Advocates with the three state-certified domestic violence centers in Broward and Palm Beach counties say demand for their services — emergency shelter beds, counseling services and crisis hotline calls — is up for the second year in a row.
And, advocates say, they are seeing a disturbing uptick in the viciousness of some attacks.
"Not only are there more people coming for services, but the incidents that are occurring are more violent and more lethal, and that is disturbing," said Mary Riedel, president of Women in Distress of Broward County .
The year-over-year numbers, advocates say, point to more domestic abuse incidents taking place during stressful economic times, even if they don't always involve a call to police or an arrest. The domestic homicide rates in Broward and Palm Beach — among the top five in the state in recent years — reflect the far extreme of the violence.
Tough financial times and the resulting stresses on families may be the most significant contributing factor. Job losses, reduced income, falling behind on rent or mortgage payments, credit card bills piling up; money problems easily translate into anxiety, frustration and even rage.
At one shelter in southern Palm Beach County , Aid to Victims of Domestic Abuse, there was a 37 percent jump in the number of people seeking an emergency place to stay, from 276 people to 379. And there was a 56 percent increase in people who received counseling and other services.
"In our shelters, we are seeing a tremendous increase in the people coming in," said Pam O'Brien, the shelter's president. "We had seen a tremendous increase last year, then on top of it, this year we saw another increase."
Women in Distress, the county's only state-certified shelter, saw a more modest increase, nearly 6 percent, in the number of people who needed emergency shelter. But the center also saw a 56 percent jump in the number of people — from 1,847 to 2,880 — enrolling in prevention and counseling programs.
"Since the economy started tanking, the incidents started to go up," said Mary Cauthen, director of domestic abuse programs at the YWCA of Palm Beach County , which operates the Harmony House shelter. "Money is already a stressor, and it exacerbates the situation terribly."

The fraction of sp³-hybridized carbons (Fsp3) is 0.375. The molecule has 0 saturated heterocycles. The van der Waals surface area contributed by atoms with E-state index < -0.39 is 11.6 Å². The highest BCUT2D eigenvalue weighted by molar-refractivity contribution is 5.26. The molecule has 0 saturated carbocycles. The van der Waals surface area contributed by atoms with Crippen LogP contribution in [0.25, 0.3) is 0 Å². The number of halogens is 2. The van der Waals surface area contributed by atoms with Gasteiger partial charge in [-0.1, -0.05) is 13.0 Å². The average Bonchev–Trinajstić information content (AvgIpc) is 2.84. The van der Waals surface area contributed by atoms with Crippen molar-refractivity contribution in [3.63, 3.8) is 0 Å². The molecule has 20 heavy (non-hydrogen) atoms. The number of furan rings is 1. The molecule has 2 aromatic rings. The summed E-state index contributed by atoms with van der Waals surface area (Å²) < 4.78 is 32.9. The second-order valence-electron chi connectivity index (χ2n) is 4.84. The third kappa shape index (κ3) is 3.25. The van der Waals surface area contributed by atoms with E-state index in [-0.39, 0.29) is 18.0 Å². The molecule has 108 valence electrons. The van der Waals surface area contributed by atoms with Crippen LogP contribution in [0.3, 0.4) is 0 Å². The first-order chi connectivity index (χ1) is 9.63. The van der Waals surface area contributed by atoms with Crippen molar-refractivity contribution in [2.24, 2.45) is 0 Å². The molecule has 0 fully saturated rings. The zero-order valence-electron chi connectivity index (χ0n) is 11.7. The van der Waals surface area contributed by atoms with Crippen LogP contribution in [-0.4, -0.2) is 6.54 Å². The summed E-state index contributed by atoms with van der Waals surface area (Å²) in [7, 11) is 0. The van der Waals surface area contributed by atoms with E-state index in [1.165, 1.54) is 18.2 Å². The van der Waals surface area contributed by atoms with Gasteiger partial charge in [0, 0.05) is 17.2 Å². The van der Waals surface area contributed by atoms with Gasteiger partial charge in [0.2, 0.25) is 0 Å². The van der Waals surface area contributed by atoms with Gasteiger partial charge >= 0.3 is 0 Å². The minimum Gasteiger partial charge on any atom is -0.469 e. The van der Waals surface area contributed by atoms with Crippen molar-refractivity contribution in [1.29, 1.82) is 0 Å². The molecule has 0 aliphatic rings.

In September, Harmony House had 74 mothers and their children seek shelter, more in one month than Cauthen had seen in a decade with the YWCA.
"It was more than my staff could handle, but we did it," she said.
Harmony House sheltered 20 percent more women and children in the fiscal year ending in June. Cauthen, like others who work with battered women, said the violence often now involves a weapon of convenience of some sort, such as a belt or an electrical cord.
"It is really getting more violent. The things that are being done are atrocious kinds of things," she said. "I've seen some of the worst cases in the last year or year and half than I have seen in my 10 years here."
Last year, there were 15 domestic homicides in Palm Beach County , 13 in Broward and 22 in Miami-Dade, according to the Florida Department of Law Enforcement. Statistics for this year are not yet compiled.
Muriel Waldmann is a former Broward Sheriff's Office detective who works as a victim's advocate with Boynton Beach police and heads the team of professionals that reviews Palm Beach County 's domestic homicides. She said most of the murders are preceded by break-ups, divorces or custody or child-support disputes.
In one recent three-week period, Boynton Beach police responded to more than 100 domestic abuse calls, an unusually high number.
"I did a double-take," Waldmann said.
Battered women often say they can't afford to get out of their abusive relationships. They lack the money for rent and security deposits, or don't make enough to support their children, said O'Brien, whose Aid to Victims of Domestic Abuse has a two-year transitional housing program.
"They feel trapped," she said. "We are trying to get the message out that there are a lot of options available to them."
At Women in Distress, more men are coming in for help with abusive women, said mental health counselor Shari Randerson. With a 72 percent increase in the number of men — from 180 to 310 — in counseling, the center now offers group sessions for them, something that was not necessary in the past.
"The demand is there, the need is there," Randerson said. "The guys are saying, 'Enough already, it happens to me, too.'"
Fort Lauderdale psychologist Laura Hohnecker, who has worked with families for 40 years and specializes in domestic violence cases in criminal court, said there is a lot of generalized anger in society these days.
"You see people who say, 'We are angry. We want change. We want it now,' " she said. "That is not likely to happen. Where is that anger and frustration going? It's going into the family."
Abusers won't change until they realize they are responsible for their own actions and take responsibility for them, which almost always involves